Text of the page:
Undercover Scam Patrol: The Hong Kong Con, Part II


Recently, a MainStreet editor received one of those email scams from a desperate finance guy looking for help transferring millions of dollars to an overseas account.

It came from a potentially generous alleged foreigner we call Mr. S. J. We’ve decided that in the interest of financial journalism (and a bit of fun) we would respond to our would-be benefactor, using the pseudonym “MainStreet Mark.” It is our hope that these emails will better inform the public as to how these scams generally proceed, though we advise anyone receiving one of these emails to dump it immediately, and under no circumstances should you engage the sender in any type of communication. Got it? No circumstances.

Click here to see past correspondence with Mr. S. J.

In our last email, we tried to put Mr. S.J.’s mind at ease, assuring him that we did not think he was a scammer, and then we asked about his plan. Well, it seems to have worked. He sent us a 1,400 word tome (which you can read in its entirety) explaining the financial situation at hand. Here are some highlights, along with our comments in bold:

• “ I contacted you concerning a deceased customer A.M.N. (An Iraqi Crude oil merchant), and an investment he placed under our banks management.” Whoa. A dead Iraqi crude oil merchant. We bet he was rich.

• “I would respectfully request that you keep the contents of this mail confidential and respect the integrity of the information you come by as a result of this mail.” Sorry, dude. We’re not publishing your alleged name though, which we hope you appreciate.

• “In June 2001, A.M.N. …informed us that he had a financial portfolio of 18.3 million United States dollars, which he wished to have us turn over (invest) on his behalf.. I was the officer assigned to his case because of his high net worth profile… the accrued profit and interest stood at this point at 22.5 million United States dollars.” You must be a fantastic banker.

•  “Upon maturity several notice was sent to him, even during the war (U.S and Iraqi war)… no response came from him.” Mysterious.

• “Information started to trickle in that A.M.N. and his family had been killed during the war in a bomb blast that hit his home at Mukaradeeb where his personal oil well was.” How can we get a personal oil well? We want to bathe in crude. Oh, and that’s sad about A.M.N. and his family. Seriously, if that part is true (and so far we haven’t been able to confirm that there is an A.M.N.), blown up families are really sad.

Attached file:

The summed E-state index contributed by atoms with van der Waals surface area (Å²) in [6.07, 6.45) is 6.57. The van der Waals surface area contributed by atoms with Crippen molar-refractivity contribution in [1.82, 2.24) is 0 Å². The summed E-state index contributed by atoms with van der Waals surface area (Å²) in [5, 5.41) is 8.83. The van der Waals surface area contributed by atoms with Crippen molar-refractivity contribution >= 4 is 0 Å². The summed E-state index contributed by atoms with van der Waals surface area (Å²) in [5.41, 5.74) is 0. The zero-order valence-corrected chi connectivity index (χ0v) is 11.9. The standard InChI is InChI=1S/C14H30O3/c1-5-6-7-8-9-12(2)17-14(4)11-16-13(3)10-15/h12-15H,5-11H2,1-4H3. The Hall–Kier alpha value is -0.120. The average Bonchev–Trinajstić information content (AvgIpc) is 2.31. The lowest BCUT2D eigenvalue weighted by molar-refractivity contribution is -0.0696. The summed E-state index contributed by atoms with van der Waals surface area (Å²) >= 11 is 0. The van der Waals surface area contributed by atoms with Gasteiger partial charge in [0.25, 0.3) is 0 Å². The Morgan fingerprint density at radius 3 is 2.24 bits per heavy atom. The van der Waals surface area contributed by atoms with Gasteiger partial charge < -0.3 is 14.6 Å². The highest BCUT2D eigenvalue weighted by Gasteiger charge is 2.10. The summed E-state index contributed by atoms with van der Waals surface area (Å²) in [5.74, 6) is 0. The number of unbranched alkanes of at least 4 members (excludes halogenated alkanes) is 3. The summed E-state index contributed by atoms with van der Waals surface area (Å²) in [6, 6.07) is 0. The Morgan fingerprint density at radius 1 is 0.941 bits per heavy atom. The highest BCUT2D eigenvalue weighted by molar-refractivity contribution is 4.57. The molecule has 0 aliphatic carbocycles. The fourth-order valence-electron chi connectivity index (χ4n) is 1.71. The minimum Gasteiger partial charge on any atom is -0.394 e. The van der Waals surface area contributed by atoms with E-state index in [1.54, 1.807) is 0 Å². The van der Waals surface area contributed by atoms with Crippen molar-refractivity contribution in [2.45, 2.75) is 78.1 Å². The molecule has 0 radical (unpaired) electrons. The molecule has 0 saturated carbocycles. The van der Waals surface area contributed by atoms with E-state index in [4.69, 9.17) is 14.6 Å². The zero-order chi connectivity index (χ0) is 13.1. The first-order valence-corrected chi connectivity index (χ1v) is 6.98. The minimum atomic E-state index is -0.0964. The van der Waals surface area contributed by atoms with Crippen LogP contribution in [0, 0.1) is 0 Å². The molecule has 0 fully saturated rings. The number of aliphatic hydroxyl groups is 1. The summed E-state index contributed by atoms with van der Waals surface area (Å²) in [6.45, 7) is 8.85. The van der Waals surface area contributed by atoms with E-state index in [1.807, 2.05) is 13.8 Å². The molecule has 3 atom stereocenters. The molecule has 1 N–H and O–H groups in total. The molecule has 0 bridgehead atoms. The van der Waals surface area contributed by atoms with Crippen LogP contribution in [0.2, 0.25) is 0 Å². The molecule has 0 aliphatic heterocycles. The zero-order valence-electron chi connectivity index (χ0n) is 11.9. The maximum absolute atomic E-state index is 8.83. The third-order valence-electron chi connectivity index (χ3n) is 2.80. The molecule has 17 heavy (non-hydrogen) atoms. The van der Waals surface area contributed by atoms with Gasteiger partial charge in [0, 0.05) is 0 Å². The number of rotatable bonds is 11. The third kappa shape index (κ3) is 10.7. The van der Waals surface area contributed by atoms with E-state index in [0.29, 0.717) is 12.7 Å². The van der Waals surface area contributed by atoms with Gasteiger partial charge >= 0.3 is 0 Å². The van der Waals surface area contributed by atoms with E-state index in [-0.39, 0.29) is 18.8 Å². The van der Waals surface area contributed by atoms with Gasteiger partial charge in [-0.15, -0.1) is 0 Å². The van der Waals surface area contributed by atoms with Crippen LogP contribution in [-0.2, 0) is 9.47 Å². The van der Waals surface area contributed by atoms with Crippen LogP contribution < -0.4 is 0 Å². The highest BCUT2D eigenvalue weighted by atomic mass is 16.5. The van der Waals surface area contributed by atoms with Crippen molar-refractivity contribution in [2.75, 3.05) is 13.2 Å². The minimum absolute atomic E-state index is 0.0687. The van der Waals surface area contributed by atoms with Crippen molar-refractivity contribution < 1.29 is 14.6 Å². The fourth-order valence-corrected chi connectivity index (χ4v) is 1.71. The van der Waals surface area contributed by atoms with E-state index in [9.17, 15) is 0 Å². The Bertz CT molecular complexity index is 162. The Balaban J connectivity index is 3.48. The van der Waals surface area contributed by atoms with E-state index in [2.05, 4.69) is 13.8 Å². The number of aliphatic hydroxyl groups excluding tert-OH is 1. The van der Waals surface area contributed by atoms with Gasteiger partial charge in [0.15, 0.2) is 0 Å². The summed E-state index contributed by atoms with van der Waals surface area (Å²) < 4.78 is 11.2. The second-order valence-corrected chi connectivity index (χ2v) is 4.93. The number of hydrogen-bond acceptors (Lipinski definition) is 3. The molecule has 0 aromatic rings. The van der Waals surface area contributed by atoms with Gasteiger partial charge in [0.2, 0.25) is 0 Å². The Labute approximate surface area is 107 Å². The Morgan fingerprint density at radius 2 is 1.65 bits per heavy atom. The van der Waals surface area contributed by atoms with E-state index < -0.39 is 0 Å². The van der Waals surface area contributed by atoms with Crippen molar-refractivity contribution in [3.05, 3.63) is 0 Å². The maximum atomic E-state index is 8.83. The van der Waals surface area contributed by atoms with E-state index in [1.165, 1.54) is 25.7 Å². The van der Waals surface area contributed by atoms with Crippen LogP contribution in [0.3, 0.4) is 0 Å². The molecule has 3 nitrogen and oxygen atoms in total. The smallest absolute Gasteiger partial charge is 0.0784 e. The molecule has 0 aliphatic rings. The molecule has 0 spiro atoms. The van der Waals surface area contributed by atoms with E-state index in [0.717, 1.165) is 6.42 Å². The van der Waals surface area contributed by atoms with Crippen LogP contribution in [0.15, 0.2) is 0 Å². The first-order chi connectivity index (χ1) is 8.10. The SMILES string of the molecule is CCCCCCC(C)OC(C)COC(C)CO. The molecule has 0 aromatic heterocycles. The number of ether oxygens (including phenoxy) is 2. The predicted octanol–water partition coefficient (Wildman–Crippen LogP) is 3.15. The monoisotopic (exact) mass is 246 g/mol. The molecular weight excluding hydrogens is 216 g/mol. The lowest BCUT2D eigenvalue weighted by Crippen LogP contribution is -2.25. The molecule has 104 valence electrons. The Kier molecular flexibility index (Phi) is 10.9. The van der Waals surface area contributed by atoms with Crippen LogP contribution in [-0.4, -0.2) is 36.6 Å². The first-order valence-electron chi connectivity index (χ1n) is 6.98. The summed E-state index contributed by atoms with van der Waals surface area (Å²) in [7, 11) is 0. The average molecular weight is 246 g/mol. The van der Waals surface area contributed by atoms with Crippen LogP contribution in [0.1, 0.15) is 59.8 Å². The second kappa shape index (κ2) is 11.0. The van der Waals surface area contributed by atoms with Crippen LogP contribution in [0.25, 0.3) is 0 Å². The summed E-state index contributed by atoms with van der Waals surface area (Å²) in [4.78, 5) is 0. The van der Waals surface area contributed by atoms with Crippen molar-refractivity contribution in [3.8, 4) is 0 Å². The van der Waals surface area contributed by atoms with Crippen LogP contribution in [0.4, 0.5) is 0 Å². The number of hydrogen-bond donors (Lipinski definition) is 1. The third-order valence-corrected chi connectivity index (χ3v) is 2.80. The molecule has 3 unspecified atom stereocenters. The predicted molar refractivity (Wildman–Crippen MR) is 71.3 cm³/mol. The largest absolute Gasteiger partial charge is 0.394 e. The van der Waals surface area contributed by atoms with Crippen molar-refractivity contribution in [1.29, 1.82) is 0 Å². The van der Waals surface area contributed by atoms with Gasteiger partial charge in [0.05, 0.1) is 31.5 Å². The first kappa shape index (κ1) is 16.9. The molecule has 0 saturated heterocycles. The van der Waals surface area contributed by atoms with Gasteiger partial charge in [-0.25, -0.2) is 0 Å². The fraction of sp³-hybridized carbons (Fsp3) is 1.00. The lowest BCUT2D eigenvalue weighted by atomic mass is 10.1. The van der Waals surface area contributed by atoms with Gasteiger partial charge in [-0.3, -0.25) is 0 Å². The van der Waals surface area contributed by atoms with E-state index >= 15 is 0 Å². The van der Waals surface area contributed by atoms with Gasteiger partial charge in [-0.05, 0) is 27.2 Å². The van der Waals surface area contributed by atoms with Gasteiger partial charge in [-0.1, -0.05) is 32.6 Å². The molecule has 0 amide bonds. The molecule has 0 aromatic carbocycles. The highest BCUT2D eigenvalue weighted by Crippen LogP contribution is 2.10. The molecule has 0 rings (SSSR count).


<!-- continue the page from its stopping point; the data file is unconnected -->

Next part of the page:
• “In his bio-data form, he listed no next of kin.” OMG. We think we may have lost our bio-data form. Who will inherit our personal oil well should we get blown up?

• “According to the laws of my country at the expiration of six {6} years the funds will revert to the ownership of the Hong Kong Government if nobody applies to claim the funds. This will not happen if I have my way.” When this is all over we bet he says, “I would’ve gotten away with it too if it weren’t for you meddlin’ kids.”

• “What I wish to relate to you will smack off unethical practice… There is US$22,500,000.00 deposit just lying unclaimed… I am prepared to furnish the necessary details to you as the closest surviving relation.” So he’s going to give us information that will enable us to pose as the dead Iraqi oil man’s next of kin.

• “I am also proposing…the funds be disbursed in the ratio 30/70; 30% of the funds will go to you for offering yourself as the next of kin and providing a foreign account… and 70% will be for me. Please let me know …if the above sharing ratio is okay by you because we can fine-tune… incase you have any problem with it.” That’s nice of you to offer but 30% of $22.5 million would be just fine.

• “If you give me positive signals, I will give you the relevant modus operandi to initiate this process towards a conclusion.” What kind of positive signals did you have in mind? Anyway, looks like we’ve got some choices to make.

What he’s suggesting seems a little sketchy, maybe even illegal! There is, however, more than 6 million bucks on the line. We should probably proceed cautiously, express concern, tentative willingness, and more information. Here’s our response

from MainStreet Mark <*********@gmail.com>
to *********@yahoo.com.hk
date Wed, Feb 4, 2009 at 5:15 PM
subject Re: Details

Mr. S. J.:

Wow. That is some story. Thank you for sharing. I should first admit that I'm still not sure that I understand it completely, but let me just repeat back to you some of what you've told me: You have access to this poor Iraqi man's millions and you need a partner outside of Hong Kong to act as a relative to this man, so you can deposit the money into that account, and then we'd split the money... is that right? Do you work for the Hang Seng bank? I didn't understand that part.

It seems like an interesting idea to say the least. First of all, I am not an Iraqi, I don't look Iraqi, and if I walked into a bank, even if I had the right paperwork, I am not sure that I'd pass as an Iraqi. Would that be a problem? Beyond that, if I did help you, could I get into trouble? I live a pretty happy life, I'm financially secure with a healthy bank account. My wife and I travel (we're even talking about visiting Hong Kong). I wouldn't want to do anything that would get me into trouble. I wouldn't want to risk losing any of my money in the long run. So before I even consider helping you, I'd need your assurances that this would be safe for me and my family. Do you think we should partner?

“Mainstreet Mark”


Let’s see what our friend comes back with.

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